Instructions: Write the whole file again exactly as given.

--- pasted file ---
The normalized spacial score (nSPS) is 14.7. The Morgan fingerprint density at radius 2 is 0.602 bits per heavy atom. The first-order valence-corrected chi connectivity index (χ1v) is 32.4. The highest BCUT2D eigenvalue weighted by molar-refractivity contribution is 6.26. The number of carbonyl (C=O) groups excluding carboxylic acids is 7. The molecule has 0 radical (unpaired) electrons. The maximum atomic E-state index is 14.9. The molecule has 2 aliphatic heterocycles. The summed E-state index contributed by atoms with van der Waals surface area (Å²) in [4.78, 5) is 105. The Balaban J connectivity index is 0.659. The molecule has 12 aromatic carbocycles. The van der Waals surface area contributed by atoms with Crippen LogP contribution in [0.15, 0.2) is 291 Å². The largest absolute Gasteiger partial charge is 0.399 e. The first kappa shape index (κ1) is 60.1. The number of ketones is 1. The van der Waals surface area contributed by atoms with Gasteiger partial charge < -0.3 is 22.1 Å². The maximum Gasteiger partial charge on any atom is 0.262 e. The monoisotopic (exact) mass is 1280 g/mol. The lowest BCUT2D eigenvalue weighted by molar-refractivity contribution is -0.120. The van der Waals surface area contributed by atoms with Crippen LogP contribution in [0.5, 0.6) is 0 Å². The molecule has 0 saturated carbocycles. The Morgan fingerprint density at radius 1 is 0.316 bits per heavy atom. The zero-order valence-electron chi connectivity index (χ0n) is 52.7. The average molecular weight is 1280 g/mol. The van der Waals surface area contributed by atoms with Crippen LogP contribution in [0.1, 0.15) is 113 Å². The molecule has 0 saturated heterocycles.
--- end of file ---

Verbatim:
The normalized spacial score (nSPS) is 14.7. The Morgan fingerprint density at radius 2 is 0.602 bits per heavy atom. The first-order valence-corrected chi connectivity index (χ1v) is 32.4. The highest BCUT2D eigenvalue weighted by molar-refractivity contribution is 6.26. The number of carbonyl (C=O) groups excluding carboxylic acids is 7. The molecule has 0 radical (unpaired) electrons. The maximum atomic E-state index is 14.9. The molecule has 2 aliphatic heterocycles. The summed E-state index contributed by atoms with van der Waals surface area (Å²) in [4.78, 5) is 105. The Balaban J connectivity index is 0.659. The molecule has 12 aromatic carbocycles. The van der Waals surface area contributed by atoms with Crippen LogP contribution in [0.15, 0.2) is 291 Å². The largest absolute Gasteiger partial charge is 0.399 e. The first kappa shape index (κ1) is 60.1. The number of ketones is 1. The van der Waals surface area contributed by atoms with Gasteiger partial charge < -0.3 is 22.1 Å². The maximum Gasteiger partial charge on any atom is 0.262 e. The monoisotopic (exact) mass is 1280 g/mol. The lowest BCUT2D eigenvalue weighted by molar-refractivity contribution is -0.120. The van der Waals surface area contributed by atoms with Crippen LogP contribution in [0.5, 0.6) is 0 Å². The molecule has 0 saturated carbocycles. The Morgan fingerprint density at radius 1 is 0.316 bits per heavy atom. The zero-order valence-electron chi connectivity index (χ0n) is 52.7. The average molecular weight is 1280 g/mol. The van der Waals surface area contributed by atoms with Crippen LogP contribution in [0.1, 0.15) is 113 Å². The molecule has 0 saturated heterocycles.